When the best sites are located we will have a major a roll out of 20 or so well landscaped and designed pocket parks.


What my vision for Newcastle is of that of  well designed city, with more green spaces and for people to learn and meet.

Tim’s Lost Shoe – Article from Urchin Magazine 2005


I wrote this article in 2005 for a small youth arts magazine in Newcastle called Urchin, which was run by group called Octapod.

I attached this design from the magazine, because I also designed the article when I was starting out as a graphic designer. (Yes the image is of me)

Tim’s Lost Shoe.

I am acutely aware of my surroundings today.

I feel unusually creative. Like the 300 metre tsunami that engulfed half of Mexico (or at least what we know as Mexico) 250 million years ago. It has engulfed me and flooded the forests of everyday life without giving even the smallest insect of boredom or triviality a chance.

Sure I lost my shoe, and I really liked those shoes, still it’s only half bad, I can still look at my one remaining shoe and remember the times they were together.

Yesterday I was dehydrated and wandering amongst the bright sand dunes of Stockton beach, following the small mammal tracks that seem to just stop, without explanation.

There was a point where after a few hours, the whole world I knew disappeared, and I became a speck on the landscape. I became distinctly aware of this when an F/18 hornet screamed overhead. I wondered what my lone figure in the dunes looked like from above, but I suspected the pilot had some tactical objective to complete, and was contemplating the amount of degrees to come in at when bombing a strategic location, only having a mere second to contemplate his position on our earth.

It was at this point that I made a kind of holy ascension above my worldly domain, and looked down on the earth from above. It was like a 3D computer modeler looking down on a landscape he had just created. Panning around from different angles, I became aware of something other than ‘I’. My surroundings and being was more than simply perception and awareness – I felt placed in some kind of computer game, in which I had very little control.

I sat down and began to wonder what freedom meant. I might really know what freedom was if I was locked up as a prisoner of war, or in a small room, for a long period of time. With my normal freedom (freedom of movement and control) starved I might have some unique vision into what freedom actually is.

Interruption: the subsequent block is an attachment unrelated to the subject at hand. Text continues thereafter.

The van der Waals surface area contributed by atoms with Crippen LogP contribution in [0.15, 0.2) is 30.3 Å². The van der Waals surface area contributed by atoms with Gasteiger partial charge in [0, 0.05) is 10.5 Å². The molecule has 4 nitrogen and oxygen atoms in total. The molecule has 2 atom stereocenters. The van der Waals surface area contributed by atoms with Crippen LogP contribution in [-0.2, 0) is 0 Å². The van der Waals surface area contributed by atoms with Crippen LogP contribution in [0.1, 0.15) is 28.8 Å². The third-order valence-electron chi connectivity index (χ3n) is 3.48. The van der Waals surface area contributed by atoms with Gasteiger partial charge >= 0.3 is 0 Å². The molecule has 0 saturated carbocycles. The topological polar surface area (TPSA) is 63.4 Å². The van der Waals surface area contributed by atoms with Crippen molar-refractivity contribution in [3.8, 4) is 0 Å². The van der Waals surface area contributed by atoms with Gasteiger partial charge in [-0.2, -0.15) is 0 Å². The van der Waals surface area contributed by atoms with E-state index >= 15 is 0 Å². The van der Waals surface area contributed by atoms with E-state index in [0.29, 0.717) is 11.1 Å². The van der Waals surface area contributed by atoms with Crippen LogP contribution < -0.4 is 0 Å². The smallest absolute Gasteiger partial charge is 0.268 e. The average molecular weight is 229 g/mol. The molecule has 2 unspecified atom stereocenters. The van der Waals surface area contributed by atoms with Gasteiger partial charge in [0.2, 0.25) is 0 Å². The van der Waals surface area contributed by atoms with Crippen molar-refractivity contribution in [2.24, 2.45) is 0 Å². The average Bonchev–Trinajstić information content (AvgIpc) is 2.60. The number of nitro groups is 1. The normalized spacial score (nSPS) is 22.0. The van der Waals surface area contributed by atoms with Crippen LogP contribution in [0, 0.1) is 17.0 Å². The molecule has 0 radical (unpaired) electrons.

What is freedom? Those of us who have read even the smallest snippets of philosophy are aware of the idea that freedom is a myth. Philosophers since the 15th century decided that we are merely machines, plopped into this world, with little choice or freedom. On close inspection, this revelation seems somewhat true. Look at our lives – we are prisoners to our body and mind. Some of the things we imagine give us freedom are simply things our bodies and social pressures dictate that we feel. Even love can be seen in purely chemical, social and biological ways.

If love were universal, and not attached to social and biological needs, then why not love sand, or telephone poles, or even other species with the same passion and determination that humans place on their counterparts.

Was I free, here, wandering around without any real objective? I still had worldly issues to worry about. I was thirsty because the heat and sand gave my tongue this coarse feeling, distinctly reminding me of an old Abbott and Costello movie, where they had joined the foreign legion and got lost in the dunes of Sudan. It always made me want to drink gallons of water.

Also, I was aware that I was 800 metres or so from my car – my ticket back to civilization. It’s like that when you go camping or on holidays, and you need some firm root back to the real world. Some safety blanket that grounds you there, in ‘civilisation’, where things move along quite nicely, waiting patiently for you to return to pay its bills, taxes and fines, to read its papers, and generally feel warm and fuzzy in front of your computer or television, in the quiet safety of your house.

Walking back, I looked at the city of Newcastle. I shut my eyes just so the world became a blur, and imagined what it looked like before settlement. But it was hopeless. The landscape has changed so much that it’s hard to get any real picture. I had the faintest image from viewing a few paintings by convict and artist, Joseph Lycett. They reminded me of the scrub a little bit up the coast that nobody really notices or cares about.

Australia before Europeans must have been such a quiet, unified place – the land whole, even pure. With what feels like an almost abstract life force of its own, the Aboriginals respected this. These dunes were like this 1000 years ago. This gave me some pause for thought, because I had no real need to squint my eyes. This is how they looked for so long. However, I was acutely aware of the 4wd tracks and scattered beer bottles and assorted little heaps of trash every couple of metres, which where actually quite fascinating. They were a record of people’s days at the beach, and camping trips. There in the sand for all time. Were they any different to the Aboriginal shell middens just a few hundred metres away?

The dunes were talking to me. But the safety of civilisation was calling, and as I slowly returned, my shoe fell from my bag. Soon to be engulfed by the slow moving sands.